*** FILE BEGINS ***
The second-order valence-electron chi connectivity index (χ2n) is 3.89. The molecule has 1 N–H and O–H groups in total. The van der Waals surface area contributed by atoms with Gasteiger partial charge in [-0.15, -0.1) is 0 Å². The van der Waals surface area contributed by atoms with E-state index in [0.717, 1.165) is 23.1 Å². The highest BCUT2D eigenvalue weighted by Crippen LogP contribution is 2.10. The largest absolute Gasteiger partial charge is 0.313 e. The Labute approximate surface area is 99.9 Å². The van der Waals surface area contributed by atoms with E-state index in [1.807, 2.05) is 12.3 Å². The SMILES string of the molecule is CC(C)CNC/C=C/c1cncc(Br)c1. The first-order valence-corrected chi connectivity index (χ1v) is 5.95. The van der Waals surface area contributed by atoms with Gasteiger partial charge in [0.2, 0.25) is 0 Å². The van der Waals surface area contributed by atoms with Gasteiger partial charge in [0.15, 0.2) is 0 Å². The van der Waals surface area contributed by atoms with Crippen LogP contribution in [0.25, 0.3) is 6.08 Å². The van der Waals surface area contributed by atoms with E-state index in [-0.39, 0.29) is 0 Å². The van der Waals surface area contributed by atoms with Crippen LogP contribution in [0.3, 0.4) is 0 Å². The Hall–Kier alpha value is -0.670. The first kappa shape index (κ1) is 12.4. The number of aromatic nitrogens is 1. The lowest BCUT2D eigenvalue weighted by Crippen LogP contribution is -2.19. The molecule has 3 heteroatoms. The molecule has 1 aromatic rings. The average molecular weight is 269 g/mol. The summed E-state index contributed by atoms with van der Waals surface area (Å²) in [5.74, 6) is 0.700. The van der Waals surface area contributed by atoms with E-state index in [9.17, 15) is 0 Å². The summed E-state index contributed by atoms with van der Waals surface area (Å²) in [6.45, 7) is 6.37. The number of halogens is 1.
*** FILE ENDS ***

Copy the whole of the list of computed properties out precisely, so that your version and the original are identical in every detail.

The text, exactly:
The second-order valence-electron chi connectivity index (χ2n) is 3.89. The molecule has 1 N–H and O–H groups in total. The van der Waals surface area contributed by atoms with Gasteiger partial charge in [-0.15, -0.1) is 0 Å². The van der Waals surface area contributed by atoms with E-state index in [0.717, 1.165) is 23.1 Å². The highest BCUT2D eigenvalue weighted by Crippen LogP contribution is 2.10. The largest absolute Gasteiger partial charge is 0.313 e. The Labute approximate surface area is 99.9 Å². The van der Waals surface area contributed by atoms with E-state index in [1.807, 2.05) is 12.3 Å². The SMILES string of the molecule is CC(C)CNC/C=C/c1cncc(Br)c1. The first-order valence-corrected chi connectivity index (χ1v) is 5.95. The van der Waals surface area contributed by atoms with Gasteiger partial charge in [0.2, 0.25) is 0 Å². The van der Waals surface area contributed by atoms with Gasteiger partial charge in [0.15, 0.2) is 0 Å². The van der Waals surface area contributed by atoms with Crippen LogP contribution in [0.25, 0.3) is 6.08 Å². The van der Waals surface area contributed by atoms with E-state index in [-0.39, 0.29) is 0 Å². The van der Waals surface area contributed by atoms with Crippen LogP contribution in [0.3, 0.4) is 0 Å². The Hall–Kier alpha value is -0.670. The first kappa shape index (κ1) is 12.4. The number of aromatic nitrogens is 1. The lowest BCUT2D eigenvalue weighted by Crippen LogP contribution is -2.19. The molecule has 3 heteroatoms. The molecule has 1 aromatic rings. The average molecular weight is 269 g/mol. The summed E-state index contributed by atoms with van der Waals surface area (Å²) in [5.74, 6) is 0.700. The van der Waals surface area contributed by atoms with E-state index in [9.17, 15) is 0 Å². The summed E-state index contributed by atoms with van der Waals surface area (Å²) in [6.45, 7) is 6.37. The number of halogens is 1.